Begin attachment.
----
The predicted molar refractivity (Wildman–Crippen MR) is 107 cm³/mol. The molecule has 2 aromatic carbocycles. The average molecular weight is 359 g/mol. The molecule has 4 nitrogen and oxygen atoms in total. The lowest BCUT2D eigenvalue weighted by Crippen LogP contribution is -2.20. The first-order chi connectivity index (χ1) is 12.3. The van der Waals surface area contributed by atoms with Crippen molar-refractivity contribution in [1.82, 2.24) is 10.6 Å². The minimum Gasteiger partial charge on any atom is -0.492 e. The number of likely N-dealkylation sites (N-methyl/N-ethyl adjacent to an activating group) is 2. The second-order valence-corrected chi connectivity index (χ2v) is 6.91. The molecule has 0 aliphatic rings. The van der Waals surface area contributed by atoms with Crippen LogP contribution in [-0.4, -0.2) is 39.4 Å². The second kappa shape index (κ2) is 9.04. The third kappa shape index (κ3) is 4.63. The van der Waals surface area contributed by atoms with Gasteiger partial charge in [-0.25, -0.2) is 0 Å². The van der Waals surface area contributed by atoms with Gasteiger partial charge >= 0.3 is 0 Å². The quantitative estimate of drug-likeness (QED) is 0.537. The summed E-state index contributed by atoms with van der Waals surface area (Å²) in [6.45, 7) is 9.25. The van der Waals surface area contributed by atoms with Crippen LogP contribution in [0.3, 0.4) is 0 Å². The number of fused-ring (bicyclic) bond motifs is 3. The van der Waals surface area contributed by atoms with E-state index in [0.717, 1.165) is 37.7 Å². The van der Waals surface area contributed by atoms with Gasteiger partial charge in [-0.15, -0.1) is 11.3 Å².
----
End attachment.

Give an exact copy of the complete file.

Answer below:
The predicted molar refractivity (Wildman–Crippen MR) is 107 cm³/mol. The molecule has 2 aromatic carbocycles. The average molecular weight is 359 g/mol. The molecule has 4 nitrogen and oxygen atoms in total. The lowest BCUT2D eigenvalue weighted by Crippen LogP contribution is -2.20. The first-order chi connectivity index (χ1) is 12.3. The van der Waals surface area contributed by atoms with Crippen molar-refractivity contribution in [1.82, 2.24) is 10.6 Å². The minimum Gasteiger partial charge on any atom is -0.492 e. The number of likely N-dealkylation sites (N-methyl/N-ethyl adjacent to an activating group) is 2. The second-order valence-corrected chi connectivity index (χ2v) is 6.91. The molecule has 0 aliphatic rings. The van der Waals surface area contributed by atoms with Crippen LogP contribution in [-0.4, -0.2) is 39.4 Å². The second kappa shape index (κ2) is 9.04. The third kappa shape index (κ3) is 4.63. The van der Waals surface area contributed by atoms with Gasteiger partial charge in [-0.25, -0.2) is 0 Å². The van der Waals surface area contributed by atoms with Gasteiger partial charge >= 0.3 is 0 Å². The quantitative estimate of drug-likeness (QED) is 0.537. The summed E-state index contributed by atoms with van der Waals surface area (Å²) in [6.45, 7) is 9.25. The van der Waals surface area contributed by atoms with Crippen LogP contribution in [0.3, 0.4) is 0 Å². The number of fused-ring (bicyclic) bond motifs is 3. The van der Waals surface area contributed by atoms with E-state index in [0.717, 1.165) is 37.7 Å². The van der Waals surface area contributed by atoms with Gasteiger partial charge in [-0.15, -0.1) is 11.3 Å².